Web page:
This research article was originally published in The Land Rights Letter 1994.

Copyright © 1994; Erich Veyhl, All Rights Reserved

Another leaked internal U.S. Fish and Wildlife Service (USFWS) memo, this time critical of agency land acquisition plans and a duplicitous PR campaign directed at local residents and property owners, has begun to receive widespread news coverage.

A leaked confidential Dec. 6, 1993 memo from Refuge Manager Gene Hocutt to the Region 5 headquarters in Massachusetts discusses "two sets of problems" with a planned new Canaan Valley National Wildlife Refuge in West Virginia: an excessively large acquisition boundary with "no justification," and "misinformation presented... to local people and officials" in which stringent Federal policies on land use restrictions in a Refuge have been vastly underestimated [see excerpts at end]. Full memo (pdf) (link added 12/22/14)

The Refuge plan seeks eventual acquisition of 24,000 acres comprising most of the Valley, affecting hundreds of private landowners and a recreation- dependent economy. The Valley is an established rural residential and recreational area well-known for skiing.

In a February four-page damage control memo called by the agency an "Outreach Narrative", USFWS Regional Director Ronald Lambertson, says the leaked Hocutt "memorandum was unsolicited and is too contentious to be worthy of any meaningful consideration" and told a reporter that it is a "professional disagreement."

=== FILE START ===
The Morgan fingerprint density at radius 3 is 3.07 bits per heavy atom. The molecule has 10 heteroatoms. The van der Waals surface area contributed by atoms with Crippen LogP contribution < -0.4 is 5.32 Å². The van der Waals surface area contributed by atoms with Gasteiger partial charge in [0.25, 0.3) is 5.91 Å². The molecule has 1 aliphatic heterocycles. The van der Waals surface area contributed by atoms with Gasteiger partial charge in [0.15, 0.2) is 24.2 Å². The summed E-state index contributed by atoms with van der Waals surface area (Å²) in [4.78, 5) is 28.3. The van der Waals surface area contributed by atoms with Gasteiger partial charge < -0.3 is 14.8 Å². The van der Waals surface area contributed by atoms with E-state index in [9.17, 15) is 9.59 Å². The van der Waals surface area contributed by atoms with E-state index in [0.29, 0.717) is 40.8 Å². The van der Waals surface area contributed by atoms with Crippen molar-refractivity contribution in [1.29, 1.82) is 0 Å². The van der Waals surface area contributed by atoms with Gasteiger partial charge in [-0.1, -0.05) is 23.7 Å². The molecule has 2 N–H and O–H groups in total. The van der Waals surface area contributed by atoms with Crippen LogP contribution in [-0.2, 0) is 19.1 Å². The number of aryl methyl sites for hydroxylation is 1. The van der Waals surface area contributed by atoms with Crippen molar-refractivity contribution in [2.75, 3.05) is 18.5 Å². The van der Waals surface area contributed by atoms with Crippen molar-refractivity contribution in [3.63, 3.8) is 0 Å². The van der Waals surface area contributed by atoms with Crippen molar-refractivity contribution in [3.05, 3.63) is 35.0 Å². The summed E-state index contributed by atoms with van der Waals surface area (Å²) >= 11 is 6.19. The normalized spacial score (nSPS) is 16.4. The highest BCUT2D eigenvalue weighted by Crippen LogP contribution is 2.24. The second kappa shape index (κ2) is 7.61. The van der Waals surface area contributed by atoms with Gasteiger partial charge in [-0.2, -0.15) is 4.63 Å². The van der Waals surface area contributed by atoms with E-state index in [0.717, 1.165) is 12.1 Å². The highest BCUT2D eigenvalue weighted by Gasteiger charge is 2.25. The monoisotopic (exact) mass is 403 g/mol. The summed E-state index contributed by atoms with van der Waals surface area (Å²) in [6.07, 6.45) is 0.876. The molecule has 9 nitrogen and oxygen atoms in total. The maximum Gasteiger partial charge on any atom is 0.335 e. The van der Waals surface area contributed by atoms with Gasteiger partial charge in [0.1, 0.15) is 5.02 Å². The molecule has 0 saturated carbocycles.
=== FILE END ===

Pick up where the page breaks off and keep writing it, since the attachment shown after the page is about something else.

Hocutt's fourteen page memo was leaked by another USFWS employee, adding to growing signs of USFWS employee discontent and attempts to expose agency corruption to the public. LRL [3,4/94] recently reported on a similar public expose' by former Regional Office employee William Moran. Moran said he was fired as a result of his attempts at internal reform and, contrary to the intent of the Whistle Blower's Act under which he had sought protection of his civil rights, has been subsequently pressured by alternating bribes and threats to force his silence.